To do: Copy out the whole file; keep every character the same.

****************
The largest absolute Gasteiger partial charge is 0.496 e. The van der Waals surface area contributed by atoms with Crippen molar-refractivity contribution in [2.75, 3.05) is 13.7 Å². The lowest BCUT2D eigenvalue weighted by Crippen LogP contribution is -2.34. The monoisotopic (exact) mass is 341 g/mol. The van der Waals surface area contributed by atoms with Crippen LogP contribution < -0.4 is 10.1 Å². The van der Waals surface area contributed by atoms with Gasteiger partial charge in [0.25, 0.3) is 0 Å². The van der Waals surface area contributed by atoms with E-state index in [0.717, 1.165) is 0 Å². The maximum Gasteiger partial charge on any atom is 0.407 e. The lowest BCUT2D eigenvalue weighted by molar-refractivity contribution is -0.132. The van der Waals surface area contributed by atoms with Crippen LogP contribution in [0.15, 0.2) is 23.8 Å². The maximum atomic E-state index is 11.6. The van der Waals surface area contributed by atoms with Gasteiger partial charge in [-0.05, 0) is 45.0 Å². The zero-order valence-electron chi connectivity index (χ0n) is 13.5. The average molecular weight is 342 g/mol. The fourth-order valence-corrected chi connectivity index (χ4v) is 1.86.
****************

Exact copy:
The largest absolute Gasteiger partial charge is 0.496 e. The van der Waals surface area contributed by atoms with Crippen molar-refractivity contribution in [2.75, 3.05) is 13.7 Å². The lowest BCUT2D eigenvalue weighted by Crippen LogP contribution is -2.34. The monoisotopic (exact) mass is 341 g/mol. The van der Waals surface area contributed by atoms with Crippen LogP contribution < -0.4 is 10.1 Å². The van der Waals surface area contributed by atoms with Gasteiger partial charge in [0.25, 0.3) is 0 Å². The van der Waals surface area contributed by atoms with E-state index in [0.717, 1.165) is 0 Å². The maximum Gasteiger partial charge on any atom is 0.407 e. The lowest BCUT2D eigenvalue weighted by molar-refractivity contribution is -0.132. The van der Waals surface area contributed by atoms with Crippen LogP contribution in [0.15, 0.2) is 23.8 Å². The maximum atomic E-state index is 11.6. The van der Waals surface area contributed by atoms with Gasteiger partial charge in [-0.05, 0) is 45.0 Å². The zero-order valence-electron chi connectivity index (χ0n) is 13.5. The average molecular weight is 342 g/mol. The fourth-order valence-corrected chi connectivity index (χ4v) is 1.86.